BULLETIN NO.: MGR-11-015
TO: All Approved Insurance Providers
All Risk Management Agency Field Offices
All Other Interested Parties
FROM: William J. Murphy /s/ William J. Murphy 11/7/2011
SUBJECT: Verifiable Record Requirements to Qualify for Fresh Apple Production by Unit.
On December 22, 2010, the Risk Management Agency (RMA) issued Informational Memorandum PM-10-071 to provide flexibility for policyholders to adapt their record keeping process to meet the new requirement that at least 50 percent of the production from fresh apple acreage in each unit was sold as fresh apples in one or more of the four most recent crop years in order to qualify for the fresh apple price. Approved Insurance Providers (AIPs) were allowed to consider records of total production (rather than by unit) from the 2007 through the 2010 crop years that reflect fresh apple sales.
Since the issuance of Informational Memorandum PM-10-071, RMA has continued to receive comments that apple producers still find it too difficult and inappropriate to maintain separate records by unit after the apple production has left the field. Apple producers point out that while they can and do maintain records of production by unit, once the apples are delivered to a warehouse, which is often a third party, for later sales and distribution it is virtually impossible and/or impractical to expect all the apples to be tracked by unit. Apple producers have requested RMA waive the new record requirement by unit for the 2012 and succeeding crop years by allowing them to provide records that demonstrate at least 50 percent of their total apple production was sold as fresh in order to qualify for the fresh apple price.
Effective for the 2012 and succeeding crop years, policyholders who do not have separate records by unit of fresh apple production in one of the last four years but do have records of total fresh apple production, may still be able to qualify for the fresh apple price. AIPs may consider records of total production (rather than by unit) from one of the four most recent crop years that reflect fresh apple sales. If only a portion of the acreage is reported as fresh, and the total amount of production sold as fresh can reasonably be determined to be reflective of at least 50 percent of the production that would have been from the apple acreage reported as fresh, such records may be used as verifiable records attributable to that portion of the acreage as fresh. Policyholders still must designate all their acreage by type (i.e. fresh or processing) by the acreage reporting date.
The AIPs should remind their agents and inform their policyholders that by designating fresh apple acreage on the acreage report, the policyholder is certifying they have verifiable records to support that they have sold in one or more of the four most recent crop years at least 50 percent of the total production as fresh apples (rather than by unit) from acreage reported as fresh apple acreage.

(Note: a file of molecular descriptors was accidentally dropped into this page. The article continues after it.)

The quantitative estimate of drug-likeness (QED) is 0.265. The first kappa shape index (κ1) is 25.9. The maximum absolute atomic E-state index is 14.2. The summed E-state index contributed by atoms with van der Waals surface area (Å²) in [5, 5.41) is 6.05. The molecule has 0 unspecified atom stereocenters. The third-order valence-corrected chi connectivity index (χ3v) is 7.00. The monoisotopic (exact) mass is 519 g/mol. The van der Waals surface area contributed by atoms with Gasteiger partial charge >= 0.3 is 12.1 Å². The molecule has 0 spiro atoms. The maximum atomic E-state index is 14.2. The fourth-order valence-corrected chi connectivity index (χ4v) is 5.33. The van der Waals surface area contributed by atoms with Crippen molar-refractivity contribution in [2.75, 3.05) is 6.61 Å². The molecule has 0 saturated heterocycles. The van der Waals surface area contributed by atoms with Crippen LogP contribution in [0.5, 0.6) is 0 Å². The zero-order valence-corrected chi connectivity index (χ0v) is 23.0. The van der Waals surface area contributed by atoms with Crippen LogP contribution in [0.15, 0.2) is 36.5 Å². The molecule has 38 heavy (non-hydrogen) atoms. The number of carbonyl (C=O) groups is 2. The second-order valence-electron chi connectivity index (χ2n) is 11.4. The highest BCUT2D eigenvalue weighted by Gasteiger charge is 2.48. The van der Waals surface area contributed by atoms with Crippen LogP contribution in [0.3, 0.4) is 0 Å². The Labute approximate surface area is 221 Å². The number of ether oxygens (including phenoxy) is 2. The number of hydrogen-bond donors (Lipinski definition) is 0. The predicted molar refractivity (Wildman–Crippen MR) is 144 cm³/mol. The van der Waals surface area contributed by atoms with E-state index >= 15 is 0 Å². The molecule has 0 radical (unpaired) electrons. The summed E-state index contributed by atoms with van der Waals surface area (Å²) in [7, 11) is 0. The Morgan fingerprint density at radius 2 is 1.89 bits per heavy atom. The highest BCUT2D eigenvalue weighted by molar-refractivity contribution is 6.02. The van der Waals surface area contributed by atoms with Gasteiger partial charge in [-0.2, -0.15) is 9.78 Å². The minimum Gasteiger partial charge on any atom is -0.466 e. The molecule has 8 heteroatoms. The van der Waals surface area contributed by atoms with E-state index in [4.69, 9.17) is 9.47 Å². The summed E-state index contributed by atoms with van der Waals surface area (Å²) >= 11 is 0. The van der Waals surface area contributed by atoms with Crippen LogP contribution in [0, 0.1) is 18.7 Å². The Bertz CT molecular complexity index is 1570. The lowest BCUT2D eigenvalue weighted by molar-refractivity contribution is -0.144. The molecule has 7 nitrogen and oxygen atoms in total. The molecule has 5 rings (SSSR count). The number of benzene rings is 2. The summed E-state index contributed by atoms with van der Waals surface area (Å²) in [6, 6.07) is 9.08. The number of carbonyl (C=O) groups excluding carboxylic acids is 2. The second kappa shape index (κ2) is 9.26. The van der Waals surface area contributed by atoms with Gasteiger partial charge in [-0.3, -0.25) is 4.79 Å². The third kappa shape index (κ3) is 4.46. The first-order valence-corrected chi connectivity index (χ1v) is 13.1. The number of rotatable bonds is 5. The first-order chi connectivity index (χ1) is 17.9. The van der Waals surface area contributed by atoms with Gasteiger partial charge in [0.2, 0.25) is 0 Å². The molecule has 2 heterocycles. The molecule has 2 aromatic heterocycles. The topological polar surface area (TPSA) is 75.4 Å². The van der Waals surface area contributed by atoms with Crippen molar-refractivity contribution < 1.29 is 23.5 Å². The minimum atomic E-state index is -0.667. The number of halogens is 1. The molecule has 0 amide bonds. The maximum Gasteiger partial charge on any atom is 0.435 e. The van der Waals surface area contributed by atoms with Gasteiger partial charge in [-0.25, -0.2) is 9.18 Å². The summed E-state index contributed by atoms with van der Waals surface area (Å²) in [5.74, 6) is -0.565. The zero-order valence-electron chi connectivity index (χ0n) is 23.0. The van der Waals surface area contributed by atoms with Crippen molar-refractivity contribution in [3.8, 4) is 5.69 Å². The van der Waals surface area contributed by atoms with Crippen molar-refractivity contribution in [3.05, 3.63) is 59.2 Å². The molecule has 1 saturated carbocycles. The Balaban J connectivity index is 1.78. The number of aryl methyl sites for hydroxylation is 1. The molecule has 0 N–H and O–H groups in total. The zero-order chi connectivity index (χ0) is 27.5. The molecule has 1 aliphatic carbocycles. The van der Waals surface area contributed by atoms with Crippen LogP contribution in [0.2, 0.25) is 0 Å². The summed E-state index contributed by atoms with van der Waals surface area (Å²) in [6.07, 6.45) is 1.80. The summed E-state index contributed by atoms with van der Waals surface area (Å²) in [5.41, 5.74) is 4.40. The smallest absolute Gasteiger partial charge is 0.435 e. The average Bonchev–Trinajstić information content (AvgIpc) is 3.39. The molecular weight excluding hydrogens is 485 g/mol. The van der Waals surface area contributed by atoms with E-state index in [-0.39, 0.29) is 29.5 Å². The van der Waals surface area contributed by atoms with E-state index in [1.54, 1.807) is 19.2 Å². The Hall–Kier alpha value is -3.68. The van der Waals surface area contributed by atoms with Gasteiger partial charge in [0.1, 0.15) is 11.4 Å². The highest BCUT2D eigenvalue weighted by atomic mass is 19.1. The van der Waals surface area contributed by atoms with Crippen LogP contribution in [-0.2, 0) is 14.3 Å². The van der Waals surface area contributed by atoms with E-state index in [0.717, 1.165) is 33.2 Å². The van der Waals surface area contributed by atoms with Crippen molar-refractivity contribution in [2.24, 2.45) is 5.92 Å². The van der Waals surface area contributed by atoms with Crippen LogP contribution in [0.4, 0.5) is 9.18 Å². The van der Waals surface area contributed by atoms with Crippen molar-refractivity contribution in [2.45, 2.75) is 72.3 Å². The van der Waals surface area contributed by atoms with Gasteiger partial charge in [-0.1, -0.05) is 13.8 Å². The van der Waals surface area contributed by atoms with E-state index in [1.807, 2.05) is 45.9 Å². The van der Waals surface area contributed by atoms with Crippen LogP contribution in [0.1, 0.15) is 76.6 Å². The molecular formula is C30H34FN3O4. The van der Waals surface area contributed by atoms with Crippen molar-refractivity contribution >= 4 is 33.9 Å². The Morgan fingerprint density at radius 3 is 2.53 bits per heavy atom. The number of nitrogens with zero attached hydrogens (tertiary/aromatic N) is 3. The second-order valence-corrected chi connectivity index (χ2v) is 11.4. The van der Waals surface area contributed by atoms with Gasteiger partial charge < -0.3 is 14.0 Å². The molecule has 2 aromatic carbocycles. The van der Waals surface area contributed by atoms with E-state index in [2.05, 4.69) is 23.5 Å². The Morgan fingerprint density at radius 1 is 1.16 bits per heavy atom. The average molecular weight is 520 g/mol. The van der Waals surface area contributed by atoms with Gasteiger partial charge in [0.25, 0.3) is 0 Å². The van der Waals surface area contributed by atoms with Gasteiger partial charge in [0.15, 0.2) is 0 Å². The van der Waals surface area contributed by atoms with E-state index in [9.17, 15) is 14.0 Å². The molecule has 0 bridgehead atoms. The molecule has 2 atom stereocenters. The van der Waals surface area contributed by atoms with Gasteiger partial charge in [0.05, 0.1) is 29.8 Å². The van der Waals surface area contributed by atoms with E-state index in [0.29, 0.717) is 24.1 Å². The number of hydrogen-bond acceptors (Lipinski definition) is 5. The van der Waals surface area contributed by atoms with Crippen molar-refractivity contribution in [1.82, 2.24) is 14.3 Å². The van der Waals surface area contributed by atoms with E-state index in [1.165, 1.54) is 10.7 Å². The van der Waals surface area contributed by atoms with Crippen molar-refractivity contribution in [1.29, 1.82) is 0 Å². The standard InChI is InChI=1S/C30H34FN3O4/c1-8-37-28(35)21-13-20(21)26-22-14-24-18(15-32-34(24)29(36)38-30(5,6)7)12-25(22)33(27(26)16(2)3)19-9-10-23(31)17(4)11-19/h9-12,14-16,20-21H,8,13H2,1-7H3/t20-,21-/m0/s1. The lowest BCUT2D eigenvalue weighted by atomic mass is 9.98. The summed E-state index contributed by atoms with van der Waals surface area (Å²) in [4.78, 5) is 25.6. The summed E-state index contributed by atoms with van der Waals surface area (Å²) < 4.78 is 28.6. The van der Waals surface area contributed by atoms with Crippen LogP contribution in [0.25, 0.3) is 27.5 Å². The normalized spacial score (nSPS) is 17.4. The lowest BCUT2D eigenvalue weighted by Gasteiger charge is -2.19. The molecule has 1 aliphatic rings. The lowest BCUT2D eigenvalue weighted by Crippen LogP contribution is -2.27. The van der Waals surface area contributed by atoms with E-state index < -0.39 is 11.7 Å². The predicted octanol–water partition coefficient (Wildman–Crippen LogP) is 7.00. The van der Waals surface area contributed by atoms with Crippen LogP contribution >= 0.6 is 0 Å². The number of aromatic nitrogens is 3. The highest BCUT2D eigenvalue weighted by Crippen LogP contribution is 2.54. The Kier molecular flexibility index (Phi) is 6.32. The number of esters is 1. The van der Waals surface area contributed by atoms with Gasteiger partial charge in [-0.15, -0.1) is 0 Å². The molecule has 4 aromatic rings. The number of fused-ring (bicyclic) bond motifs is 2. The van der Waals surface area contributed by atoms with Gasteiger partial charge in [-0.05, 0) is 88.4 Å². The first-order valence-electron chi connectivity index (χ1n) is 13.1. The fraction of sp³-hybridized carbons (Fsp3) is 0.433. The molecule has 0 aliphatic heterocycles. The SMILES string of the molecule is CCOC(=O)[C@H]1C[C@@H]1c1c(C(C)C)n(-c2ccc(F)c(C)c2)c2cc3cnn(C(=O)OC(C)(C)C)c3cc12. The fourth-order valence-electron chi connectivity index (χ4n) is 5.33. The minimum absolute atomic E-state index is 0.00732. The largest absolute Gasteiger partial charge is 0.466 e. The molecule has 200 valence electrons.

A verifiable record must reflect the value received was commensurate with the value of fresh apples versus processing apples. It is incumbent upon the policyholder to provide records, when requested, that demonstrate the value received for sold production is consistent with the value of fresh apple production. Section 16J(2) of the 2012 FCIC 18010 Crop Insurance Handbook provides guidance regarding what is considered an acceptable verifiable record.
The following examples illustrate the flexibility this action provides:
For example, for the 2012 crop year, a policyholder reports fresh apple acreage on three basic units. The policyholder is able to provide records proving at least 50 percent of the total production sold, from all three units, were sold as fresh apples in one or more of the four most recent crop years. Such records can be used as a verifiable record for all the fresh apple acreage for the 2012 crop year.
A second example would be for the 2012 crop year a policyholder reports two blocks of processing apple acreage and one block of fresh apple acreage in one basic unit. Records of fresh apple production sold from the entire unit can be used as a verifiable record provided the AIP can determine the records of total fresh apple production was sold in one of the four most recent years would reasonably account for at least 50 percent of the total fresh apple production from the block reported as fresh apple acreage for the 2012 crop year.
Agents should also be advised to remind policyholders that the prior years’ records used to certify fresh apple production become records that must be maintained for three years in accordance with the policy record retention requirements.
Effective for the 2012 and succeeding crop years or until incorporated into the Apple Special Provisions of Insurance.